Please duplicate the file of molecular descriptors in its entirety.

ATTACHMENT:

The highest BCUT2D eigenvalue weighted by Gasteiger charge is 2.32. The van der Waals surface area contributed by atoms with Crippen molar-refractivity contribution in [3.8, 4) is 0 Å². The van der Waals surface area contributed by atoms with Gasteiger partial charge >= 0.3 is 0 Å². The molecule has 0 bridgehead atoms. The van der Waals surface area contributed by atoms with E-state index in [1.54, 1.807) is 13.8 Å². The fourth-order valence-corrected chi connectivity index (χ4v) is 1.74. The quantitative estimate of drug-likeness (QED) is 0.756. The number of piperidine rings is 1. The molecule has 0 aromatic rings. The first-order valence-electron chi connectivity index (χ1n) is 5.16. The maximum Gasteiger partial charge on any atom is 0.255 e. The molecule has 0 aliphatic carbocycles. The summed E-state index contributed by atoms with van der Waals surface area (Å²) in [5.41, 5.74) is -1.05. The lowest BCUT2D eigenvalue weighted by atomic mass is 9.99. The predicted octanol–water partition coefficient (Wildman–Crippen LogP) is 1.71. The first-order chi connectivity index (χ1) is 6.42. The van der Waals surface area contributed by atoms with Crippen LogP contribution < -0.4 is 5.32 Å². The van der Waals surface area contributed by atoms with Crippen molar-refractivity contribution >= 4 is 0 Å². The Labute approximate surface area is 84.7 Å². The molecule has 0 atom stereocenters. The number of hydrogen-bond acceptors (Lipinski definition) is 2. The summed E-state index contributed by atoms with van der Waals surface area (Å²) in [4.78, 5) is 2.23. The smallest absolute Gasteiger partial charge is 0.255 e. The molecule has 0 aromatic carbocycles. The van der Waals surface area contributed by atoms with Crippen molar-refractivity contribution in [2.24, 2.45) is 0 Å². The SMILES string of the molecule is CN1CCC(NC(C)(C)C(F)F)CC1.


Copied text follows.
The highest BCUT2D eigenvalue weighted by Gasteiger charge is 2.32. The van der Waals surface area contributed by atoms with Crippen molar-refractivity contribution in [3.8, 4) is 0 Å². The van der Waals surface area contributed by atoms with Gasteiger partial charge >= 0.3 is 0 Å². The molecule has 0 bridgehead atoms. The van der Waals surface area contributed by atoms with E-state index in [1.54, 1.807) is 13.8 Å². The fourth-order valence-corrected chi connectivity index (χ4v) is 1.74. The quantitative estimate of drug-likeness (QED) is 0.756. The number of piperidine rings is 1. The molecule has 0 aromatic rings. The first-order valence-electron chi connectivity index (χ1n) is 5.16. The maximum Gasteiger partial charge on any atom is 0.255 e. The molecule has 0 aliphatic carbocycles. The summed E-state index contributed by atoms with van der Waals surface area (Å²) in [5.41, 5.74) is -1.05. The lowest BCUT2D eigenvalue weighted by atomic mass is 9.99. The predicted octanol–water partition coefficient (Wildman–Crippen LogP) is 1.71. The first-order chi connectivity index (χ1) is 6.42. The van der Waals surface area contributed by atoms with Crippen LogP contribution < -0.4 is 5.32 Å². The van der Waals surface area contributed by atoms with Crippen molar-refractivity contribution >= 4 is 0 Å². The Labute approximate surface area is 84.7 Å². The molecule has 0 atom stereocenters. The number of hydrogen-bond acceptors (Lipinski definition) is 2. The summed E-state index contributed by atoms with van der Waals surface area (Å²) in [4.78, 5) is 2.23. The smallest absolute Gasteiger partial charge is 0.255 e. The molecule has 0 aromatic carbocycles. The van der Waals surface area contributed by atoms with Crippen molar-refractivity contribution in [2.24, 2.45) is 0 Å². The SMILES string of the molecule is CN1CCC(NC(C)(C)C(F)F)CC1.